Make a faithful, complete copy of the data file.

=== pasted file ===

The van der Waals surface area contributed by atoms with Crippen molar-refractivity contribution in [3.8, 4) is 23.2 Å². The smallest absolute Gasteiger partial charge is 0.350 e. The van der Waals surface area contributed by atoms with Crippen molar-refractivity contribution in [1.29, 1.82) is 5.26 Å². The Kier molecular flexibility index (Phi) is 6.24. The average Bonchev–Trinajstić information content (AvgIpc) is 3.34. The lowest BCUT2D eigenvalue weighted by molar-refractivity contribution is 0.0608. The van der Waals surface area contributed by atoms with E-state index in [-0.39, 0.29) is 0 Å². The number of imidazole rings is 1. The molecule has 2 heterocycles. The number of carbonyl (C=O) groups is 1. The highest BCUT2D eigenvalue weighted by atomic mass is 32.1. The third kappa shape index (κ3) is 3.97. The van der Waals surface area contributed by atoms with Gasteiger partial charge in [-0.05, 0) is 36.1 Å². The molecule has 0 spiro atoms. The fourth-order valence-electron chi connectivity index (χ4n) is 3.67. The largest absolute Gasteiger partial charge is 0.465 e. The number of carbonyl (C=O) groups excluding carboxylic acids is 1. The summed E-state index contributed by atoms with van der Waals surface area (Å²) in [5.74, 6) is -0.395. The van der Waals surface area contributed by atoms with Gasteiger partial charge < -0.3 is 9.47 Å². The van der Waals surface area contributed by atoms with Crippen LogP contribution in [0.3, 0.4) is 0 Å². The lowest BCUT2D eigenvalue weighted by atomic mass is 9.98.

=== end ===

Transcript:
The van der Waals surface area contributed by atoms with Crippen molar-refractivity contribution in [3.8, 4) is 23.2 Å². The smallest absolute Gasteiger partial charge is 0.350 e. The van der Waals surface area contributed by atoms with Crippen molar-refractivity contribution in [1.29, 1.82) is 5.26 Å². The Kier molecular flexibility index (Phi) is 6.24. The average Bonchev–Trinajstić information content (AvgIpc) is 3.34. The lowest BCUT2D eigenvalue weighted by molar-refractivity contribution is 0.0608. The van der Waals surface area contributed by atoms with E-state index in [-0.39, 0.29) is 0 Å². The number of imidazole rings is 1. The molecule has 2 heterocycles. The number of carbonyl (C=O) groups is 1. The highest BCUT2D eigenvalue weighted by atomic mass is 32.1. The third kappa shape index (κ3) is 3.97. The van der Waals surface area contributed by atoms with Gasteiger partial charge in [-0.05, 0) is 36.1 Å². The molecule has 0 spiro atoms. The fourth-order valence-electron chi connectivity index (χ4n) is 3.67. The largest absolute Gasteiger partial charge is 0.465 e. The number of carbonyl (C=O) groups excluding carboxylic acids is 1. The summed E-state index contributed by atoms with van der Waals surface area (Å²) in [5.74, 6) is -0.395. The van der Waals surface area contributed by atoms with Gasteiger partial charge < -0.3 is 9.47 Å². The van der Waals surface area contributed by atoms with Crippen LogP contribution in [0.3, 0.4) is 0 Å². The lowest BCUT2D eigenvalue weighted by atomic mass is 9.98.